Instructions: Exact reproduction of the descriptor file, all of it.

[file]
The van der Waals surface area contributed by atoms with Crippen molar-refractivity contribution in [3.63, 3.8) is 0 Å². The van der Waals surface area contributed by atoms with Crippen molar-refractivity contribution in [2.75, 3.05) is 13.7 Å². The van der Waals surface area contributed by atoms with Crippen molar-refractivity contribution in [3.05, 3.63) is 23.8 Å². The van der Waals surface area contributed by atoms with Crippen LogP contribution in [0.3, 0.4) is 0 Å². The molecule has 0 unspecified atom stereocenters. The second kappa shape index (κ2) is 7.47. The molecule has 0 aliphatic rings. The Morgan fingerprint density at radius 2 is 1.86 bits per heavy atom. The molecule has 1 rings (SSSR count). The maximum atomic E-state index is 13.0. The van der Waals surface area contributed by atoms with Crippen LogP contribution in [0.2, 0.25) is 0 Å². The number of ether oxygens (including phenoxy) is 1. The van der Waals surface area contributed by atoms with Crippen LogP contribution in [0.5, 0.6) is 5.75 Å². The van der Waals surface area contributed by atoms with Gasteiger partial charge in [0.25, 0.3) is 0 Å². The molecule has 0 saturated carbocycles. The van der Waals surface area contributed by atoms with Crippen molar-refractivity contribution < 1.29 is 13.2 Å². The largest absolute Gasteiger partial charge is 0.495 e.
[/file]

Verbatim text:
The van der Waals surface area contributed by atoms with Crippen molar-refractivity contribution in [3.63, 3.8) is 0 Å². The van der Waals surface area contributed by atoms with Crippen molar-refractivity contribution in [2.75, 3.05) is 13.7 Å². The van der Waals surface area contributed by atoms with Crippen molar-refractivity contribution in [3.05, 3.63) is 23.8 Å². The van der Waals surface area contributed by atoms with Crippen LogP contribution in [0.3, 0.4) is 0 Å². The molecule has 0 unspecified atom stereocenters. The second kappa shape index (κ2) is 7.47. The molecule has 0 aliphatic rings. The Morgan fingerprint density at radius 2 is 1.86 bits per heavy atom. The molecule has 1 rings (SSSR count). The maximum atomic E-state index is 13.0. The van der Waals surface area contributed by atoms with Crippen LogP contribution in [0.2, 0.25) is 0 Å². The number of ether oxygens (including phenoxy) is 1. The van der Waals surface area contributed by atoms with Crippen LogP contribution in [0.5, 0.6) is 5.75 Å². The van der Waals surface area contributed by atoms with Gasteiger partial charge in [0.25, 0.3) is 0 Å². The molecule has 0 saturated carbocycles. The van der Waals surface area contributed by atoms with Crippen molar-refractivity contribution < 1.29 is 13.2 Å². The largest absolute Gasteiger partial charge is 0.495 e.